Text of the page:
The way this question is phrased already assumes the answer ‘no’ – that we should not – because indoctrination is a negative word today. One young adult objected to teaching our children biblical perspectives because this was indoctrination. Rather we should ask, should we disciple our children? And of course, my answer is certainly, for Deuteronomy 6:4 ff. commands us to teach the words of God diligently to our children. We are to talk of them when we walk by the way and when we lie down and rise up.
I am the product of a Jewish and Norwegian marriage. My mother and father agreed to not teach us either in the religion of Judaism or Christianity but to allow us to choose our own path when we got older. This seemed very enlightened but was mistaken. Nevertheless, God called me to Himself when I was twelve and a half years old. When we do not disciple our children, we leave a vacuum. They will then be indoctrinated by the larger culture around them, the schools, the internet, and social media. We desire that parents would be in control of those sources of indoctrination.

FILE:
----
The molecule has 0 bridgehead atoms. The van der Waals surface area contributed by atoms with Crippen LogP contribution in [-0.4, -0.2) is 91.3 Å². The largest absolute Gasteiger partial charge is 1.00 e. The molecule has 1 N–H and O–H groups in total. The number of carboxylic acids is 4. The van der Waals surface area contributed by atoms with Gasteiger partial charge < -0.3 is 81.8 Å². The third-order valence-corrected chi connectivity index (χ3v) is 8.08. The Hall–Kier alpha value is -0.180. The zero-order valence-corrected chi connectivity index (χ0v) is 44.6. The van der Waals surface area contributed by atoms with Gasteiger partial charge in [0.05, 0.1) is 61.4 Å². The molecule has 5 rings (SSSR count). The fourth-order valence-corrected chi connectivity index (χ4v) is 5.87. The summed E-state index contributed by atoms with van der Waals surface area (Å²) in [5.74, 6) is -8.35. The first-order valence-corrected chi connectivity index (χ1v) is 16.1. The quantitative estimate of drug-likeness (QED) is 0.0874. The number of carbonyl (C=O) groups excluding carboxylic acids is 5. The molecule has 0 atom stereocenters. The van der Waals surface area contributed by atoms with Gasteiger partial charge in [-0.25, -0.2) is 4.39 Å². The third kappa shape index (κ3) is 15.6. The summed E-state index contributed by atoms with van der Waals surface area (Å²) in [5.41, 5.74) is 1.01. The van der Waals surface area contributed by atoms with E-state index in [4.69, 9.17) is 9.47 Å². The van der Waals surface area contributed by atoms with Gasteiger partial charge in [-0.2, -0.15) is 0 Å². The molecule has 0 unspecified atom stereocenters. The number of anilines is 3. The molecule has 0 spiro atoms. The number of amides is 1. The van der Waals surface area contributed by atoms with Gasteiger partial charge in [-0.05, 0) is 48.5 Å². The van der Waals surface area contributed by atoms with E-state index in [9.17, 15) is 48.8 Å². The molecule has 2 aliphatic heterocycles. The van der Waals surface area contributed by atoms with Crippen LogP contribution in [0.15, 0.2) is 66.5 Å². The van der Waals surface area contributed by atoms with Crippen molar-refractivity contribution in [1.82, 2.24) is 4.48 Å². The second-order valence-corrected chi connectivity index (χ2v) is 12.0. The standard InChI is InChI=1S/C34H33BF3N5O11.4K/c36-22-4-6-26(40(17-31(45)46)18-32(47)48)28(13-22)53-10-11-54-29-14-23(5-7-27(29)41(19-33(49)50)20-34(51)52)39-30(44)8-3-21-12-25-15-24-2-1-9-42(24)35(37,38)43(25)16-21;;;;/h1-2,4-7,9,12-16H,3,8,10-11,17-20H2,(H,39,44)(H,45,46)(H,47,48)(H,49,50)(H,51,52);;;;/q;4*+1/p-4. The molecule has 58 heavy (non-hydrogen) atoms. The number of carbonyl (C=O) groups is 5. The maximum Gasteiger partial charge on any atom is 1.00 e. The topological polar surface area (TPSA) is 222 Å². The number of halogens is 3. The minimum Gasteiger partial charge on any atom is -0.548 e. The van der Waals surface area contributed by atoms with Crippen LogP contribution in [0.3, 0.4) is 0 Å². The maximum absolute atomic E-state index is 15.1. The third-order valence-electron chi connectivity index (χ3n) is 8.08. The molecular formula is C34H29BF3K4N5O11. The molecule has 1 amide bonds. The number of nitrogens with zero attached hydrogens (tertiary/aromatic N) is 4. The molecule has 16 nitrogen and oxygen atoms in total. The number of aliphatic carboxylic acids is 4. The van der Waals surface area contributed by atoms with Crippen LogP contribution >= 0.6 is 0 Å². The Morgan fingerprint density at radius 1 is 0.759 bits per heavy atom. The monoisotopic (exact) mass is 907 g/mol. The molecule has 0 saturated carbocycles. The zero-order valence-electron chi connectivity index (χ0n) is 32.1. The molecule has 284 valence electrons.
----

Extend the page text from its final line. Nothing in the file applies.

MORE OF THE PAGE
However, it is not as if we desire to produce young adults who cannot think for themselves in dependence on the Spirit. When children are young, they learn basic biblical truths, the memorization of Scripture, Bible stories, and great stories of those in missions. As they enter young adulthood, we need to deal with difficult questions: the problem of evil and suffering, other religions, the secular world, the nature of justice, and even economics. If parents are not capable of such a dialogue, they need their young people to be connected to those who can deal with such issues. In addition, they need to be able to understand both sides of an issue, even the arguments of those who are against biblical faith. The young adult then learns to engage in such a way that they are able both to see the other side and not to be taken in by it. They can weigh arguments and are not merely indoctrinated. However, walking in the Holy Spirit will be a key to not going too fast beyond the capability of the young person to absorb and deal with the issues. Seeing mature, discipled and educated young adults should be our goal.